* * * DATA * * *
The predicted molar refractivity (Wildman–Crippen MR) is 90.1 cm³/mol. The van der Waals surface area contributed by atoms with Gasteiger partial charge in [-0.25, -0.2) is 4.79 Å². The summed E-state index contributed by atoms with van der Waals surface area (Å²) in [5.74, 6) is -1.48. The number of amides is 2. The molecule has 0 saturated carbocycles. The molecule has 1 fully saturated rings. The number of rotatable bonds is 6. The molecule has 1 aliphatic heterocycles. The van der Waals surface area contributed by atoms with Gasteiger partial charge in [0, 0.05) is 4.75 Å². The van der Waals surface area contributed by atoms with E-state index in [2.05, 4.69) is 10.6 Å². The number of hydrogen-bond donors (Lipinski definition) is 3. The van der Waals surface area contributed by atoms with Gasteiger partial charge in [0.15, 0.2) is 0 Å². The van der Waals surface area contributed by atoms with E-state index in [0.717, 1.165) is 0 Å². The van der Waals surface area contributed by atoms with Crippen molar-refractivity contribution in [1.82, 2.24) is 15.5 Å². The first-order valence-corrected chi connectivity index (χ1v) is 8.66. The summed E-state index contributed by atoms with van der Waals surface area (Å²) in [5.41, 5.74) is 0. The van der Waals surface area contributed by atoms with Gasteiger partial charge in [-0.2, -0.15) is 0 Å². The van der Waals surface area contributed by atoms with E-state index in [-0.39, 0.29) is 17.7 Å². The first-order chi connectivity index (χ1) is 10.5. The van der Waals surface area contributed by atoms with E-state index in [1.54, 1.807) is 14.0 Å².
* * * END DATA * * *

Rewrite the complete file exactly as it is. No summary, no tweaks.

The predicted molar refractivity (Wildman–Crippen MR) is 90.1 cm³/mol. The van der Waals surface area contributed by atoms with Gasteiger partial charge in [-0.25, -0.2) is 4.79 Å². The summed E-state index contributed by atoms with van der Waals surface area (Å²) in [5.74, 6) is -1.48. The number of amides is 2. The molecule has 0 saturated carbocycles. The molecule has 1 fully saturated rings. The number of rotatable bonds is 6. The molecule has 1 aliphatic heterocycles. The van der Waals surface area contributed by atoms with Gasteiger partial charge in [0, 0.05) is 4.75 Å². The van der Waals surface area contributed by atoms with E-state index in [2.05, 4.69) is 10.6 Å². The number of hydrogen-bond donors (Lipinski definition) is 3. The van der Waals surface area contributed by atoms with Gasteiger partial charge in [0.15, 0.2) is 0 Å². The van der Waals surface area contributed by atoms with E-state index in [0.717, 1.165) is 0 Å². The van der Waals surface area contributed by atoms with Crippen molar-refractivity contribution in [1.82, 2.24) is 15.5 Å². The first-order valence-corrected chi connectivity index (χ1v) is 8.66. The summed E-state index contributed by atoms with van der Waals surface area (Å²) in [5.41, 5.74) is 0. The van der Waals surface area contributed by atoms with Gasteiger partial charge in [-0.2, -0.15) is 0 Å². The van der Waals surface area contributed by atoms with E-state index in [-0.39, 0.29) is 17.7 Å². The first-order chi connectivity index (χ1) is 10.5. The van der Waals surface area contributed by atoms with E-state index in [1.54, 1.807) is 14.0 Å².